are all as an unclean thing, and all our righteousnesses are as filthy rags, and we all do fade as a leaf,” &c. He is here evidently speaking of the sad state of moral degeneracy into which his countrymen had fallen. It is a sad fact that there is such a thing as spiritual decay. A mind that once developed the loveliest buddings of spring and the richest blossoms of summer has frequently come under the blighting influence of autumn. This is unnatural, this is wrong; but this, alas! is general. The mind should never have an autumn. It has its spring, it should have its summer, and from its summer it should never pass. It should be like a tree planted by rivers of water, drinking up the vital sap from the ever-flowing stream of truth; its leaf should not wither, and like the tree of life it should produce fruit for the healing of the nations. But, alas ! how often comes the moral autumn. How often do we find souls which at one time were full of spiritual life and promise, growing dead and ready to perish.

But although spiritual decay may be the literal application of these words, they truly express the universal law of our mortal life. Physically, the mighty population of this globe at the present moment is all “fading like the leaf.” At the present season of the year we see the leaf fade and fall. The rich foliage which a few weeks ago shadowed the gardens,

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decked the landscape, robed the forests, is everywhere withering—“the wind passeth over it and it is gone.” “The grass®withereth and the flower fadeth,” &c. This is the emblem of our life : not of life in any particular stage, or sphere, or clime, but of all life. “ We all do fade as a leaf.” It would be easy to multiply analogies between autumn and our mortal life, between the fading of the leaf and the decay of these mortal bodies. Let us notice a few :

I. THE LEAF FADES BY A NECESSARY LAW. There is no power that can keep the foliage on the tree. The leaf must fall. So we must decay. “It is appointed for all men once to die." All Aesh is as grass,” &c. Man

may

and does dread death; he may and does seek to prolong life ; but he cannot by any invention or art counteract that resistless law of decay that has swept all past generations to the dust, and that is day after day, and hour after hour, working out his dissolution. As the stream flows from the hills, as the sea rolls to the shore, as the globe wheels onward in its sphere, we progress, by a force we cannot resist, to death and dust. One generation is buried in the grave of another, and future generations will find a bed in our ashes.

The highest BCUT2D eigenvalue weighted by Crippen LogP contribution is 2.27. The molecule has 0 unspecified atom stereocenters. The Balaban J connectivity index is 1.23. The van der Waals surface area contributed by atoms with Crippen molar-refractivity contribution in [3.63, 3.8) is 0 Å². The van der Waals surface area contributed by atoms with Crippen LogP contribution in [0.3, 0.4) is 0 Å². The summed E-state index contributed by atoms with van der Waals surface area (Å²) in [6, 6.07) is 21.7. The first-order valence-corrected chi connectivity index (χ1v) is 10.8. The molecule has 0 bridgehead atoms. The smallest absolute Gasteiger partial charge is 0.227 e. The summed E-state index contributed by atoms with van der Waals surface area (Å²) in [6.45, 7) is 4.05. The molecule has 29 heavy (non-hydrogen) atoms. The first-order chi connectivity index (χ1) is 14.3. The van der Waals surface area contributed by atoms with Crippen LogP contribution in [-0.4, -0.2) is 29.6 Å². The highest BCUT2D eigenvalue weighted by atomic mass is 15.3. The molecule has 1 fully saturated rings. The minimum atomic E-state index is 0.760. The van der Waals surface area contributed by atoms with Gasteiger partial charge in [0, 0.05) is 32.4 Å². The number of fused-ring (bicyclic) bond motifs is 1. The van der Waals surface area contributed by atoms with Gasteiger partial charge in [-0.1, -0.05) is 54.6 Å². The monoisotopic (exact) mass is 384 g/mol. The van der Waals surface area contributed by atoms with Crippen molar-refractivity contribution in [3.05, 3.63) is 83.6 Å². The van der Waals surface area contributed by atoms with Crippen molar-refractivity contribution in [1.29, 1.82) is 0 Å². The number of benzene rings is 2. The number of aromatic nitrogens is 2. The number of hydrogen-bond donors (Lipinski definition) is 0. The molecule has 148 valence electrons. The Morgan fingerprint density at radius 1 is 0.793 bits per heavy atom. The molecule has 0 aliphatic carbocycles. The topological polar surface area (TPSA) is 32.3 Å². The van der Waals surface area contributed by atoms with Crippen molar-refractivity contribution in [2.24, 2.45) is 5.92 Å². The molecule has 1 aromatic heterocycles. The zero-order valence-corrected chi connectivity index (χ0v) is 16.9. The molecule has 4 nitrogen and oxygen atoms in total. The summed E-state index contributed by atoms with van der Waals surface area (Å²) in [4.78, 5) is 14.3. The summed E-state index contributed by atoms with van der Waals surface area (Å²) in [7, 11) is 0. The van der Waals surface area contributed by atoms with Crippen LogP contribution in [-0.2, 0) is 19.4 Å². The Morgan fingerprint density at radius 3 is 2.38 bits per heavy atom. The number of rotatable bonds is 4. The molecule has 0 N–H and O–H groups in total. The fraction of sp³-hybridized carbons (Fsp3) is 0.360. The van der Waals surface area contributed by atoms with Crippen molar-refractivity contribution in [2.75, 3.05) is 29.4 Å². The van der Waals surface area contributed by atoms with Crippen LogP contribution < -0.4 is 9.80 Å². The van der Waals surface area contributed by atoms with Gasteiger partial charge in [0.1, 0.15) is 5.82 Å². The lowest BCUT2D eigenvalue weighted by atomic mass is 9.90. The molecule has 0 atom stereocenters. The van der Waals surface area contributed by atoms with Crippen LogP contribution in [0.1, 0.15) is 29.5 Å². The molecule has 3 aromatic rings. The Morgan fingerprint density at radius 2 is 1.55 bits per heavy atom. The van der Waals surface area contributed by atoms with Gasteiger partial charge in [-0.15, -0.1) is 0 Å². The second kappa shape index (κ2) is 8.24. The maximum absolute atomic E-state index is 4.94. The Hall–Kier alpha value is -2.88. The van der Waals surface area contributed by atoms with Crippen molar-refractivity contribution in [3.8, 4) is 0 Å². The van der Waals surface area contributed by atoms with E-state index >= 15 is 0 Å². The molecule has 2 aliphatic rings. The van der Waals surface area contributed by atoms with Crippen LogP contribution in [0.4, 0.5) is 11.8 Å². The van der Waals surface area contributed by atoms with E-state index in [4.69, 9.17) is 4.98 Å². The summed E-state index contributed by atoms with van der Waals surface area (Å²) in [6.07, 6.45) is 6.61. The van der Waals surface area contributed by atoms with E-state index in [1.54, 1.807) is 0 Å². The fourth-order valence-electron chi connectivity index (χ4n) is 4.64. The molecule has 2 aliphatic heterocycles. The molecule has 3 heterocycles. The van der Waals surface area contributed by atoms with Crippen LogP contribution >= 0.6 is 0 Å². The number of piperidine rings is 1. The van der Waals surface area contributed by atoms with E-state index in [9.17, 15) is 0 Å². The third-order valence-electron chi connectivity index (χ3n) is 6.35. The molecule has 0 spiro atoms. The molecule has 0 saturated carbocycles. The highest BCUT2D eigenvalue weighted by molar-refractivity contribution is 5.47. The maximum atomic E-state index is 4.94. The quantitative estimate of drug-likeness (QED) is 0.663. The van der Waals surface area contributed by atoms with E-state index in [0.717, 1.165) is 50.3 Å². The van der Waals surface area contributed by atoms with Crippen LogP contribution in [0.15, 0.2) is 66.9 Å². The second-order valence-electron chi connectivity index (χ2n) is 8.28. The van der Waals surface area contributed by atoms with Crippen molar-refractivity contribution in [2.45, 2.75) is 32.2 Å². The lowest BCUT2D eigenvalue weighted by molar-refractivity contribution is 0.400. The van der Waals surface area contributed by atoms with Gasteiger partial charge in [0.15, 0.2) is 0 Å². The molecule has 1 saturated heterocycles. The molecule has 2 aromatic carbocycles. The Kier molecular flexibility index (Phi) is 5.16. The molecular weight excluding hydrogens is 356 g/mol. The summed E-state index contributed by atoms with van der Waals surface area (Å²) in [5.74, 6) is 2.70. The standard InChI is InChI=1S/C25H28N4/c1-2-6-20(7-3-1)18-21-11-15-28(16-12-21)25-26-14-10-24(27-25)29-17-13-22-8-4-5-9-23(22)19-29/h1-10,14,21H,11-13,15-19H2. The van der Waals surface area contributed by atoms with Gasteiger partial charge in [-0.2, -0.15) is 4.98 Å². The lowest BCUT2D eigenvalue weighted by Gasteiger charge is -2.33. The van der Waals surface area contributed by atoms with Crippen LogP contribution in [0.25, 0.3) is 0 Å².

II. THE LEAF FADES BY A GRADUAL PROCESS. The trees are not stripped by one blast. The rich clouds of foliage do not descend in one shower, leaving nature which was full of life and beauty one moment, a miserable wreck, a mighty grave the next.

No! gradually the work of decay goes on. It is so with human life. Except in cases of famine, pestilence and war, when men are cut down suddenly and in great numbers, the work goes on by degrees. Disease, whether it invades the infant or adult, as a rule, works progressively. The leaf of life gradually withers, until it falls. In all seasons of the year we see some leaves fade. Yes, in spring, there may be some disease in the plant, and the leaf falls. So it is with life.

In infancy, childhood, manhood, as well as old age, the fading process goes on. The gradualness of decay is a blessing. It allows time to prepare

even

for the future. It prevents a stand-still in the machinery of the world's work.

FADES

INTO

ITS

PRIMITIVE

ELEMENTS.

How symme

with man.

III. THE LEAF
Take a leaf, in its perfection, into your

hand. trical its form, how lovely its hue, how exquisite its struc

Look at it through a microscope, how delicate its fibres, how fine its lines. How infinitely in its structure does it transcend all human invention. But that leaf is only organized dust. It falls and to dust it returns. So it is

These bodies will in a few years be trodden on by the beast or borne away by the winds. At death we return to our primitive elements. “ Dust thou art and unto dust thou shalt return." It would be well for the beautiful and the rich to remember that death reduces all to the same common element.

What a great variety there is in the foliage of nature. Some leaves are larger and decked in more lovely hues than others. Some grow in a richer soil, and are breathed on by more salubrious winds than others. But let a few weeks pass away and all these distinctions will be lost, all will be dust. It is ever so in society. there great variety. Some are in wealth, some in poverty ; some in velvet, some in fustian; some in beauty, some in deformity, some in the pomp of power, and some in the misery of oppression. But let a few years pass round; let 1960 dawn upon this planet, and our princes and peasants, sovereigns and subjects, despots and serfs, masters and menials will be dust.

We see

IV. THE LEAF FADES AS PREPARATORY TO A NEW LIFE. The leaf falls, but its place is soon supplied. It falls, in fact, because the new life, rising from the root, has pushed it off. A few months at most and others will appear, as lovely as any that have ever adorned the tree. The loss is not great, the forest will not miss the fallen leaf. So with

We die, but others will step into our place, and the world will go on. New leaves will spring out from the branch of society from which we fall, which will perhaps un

us.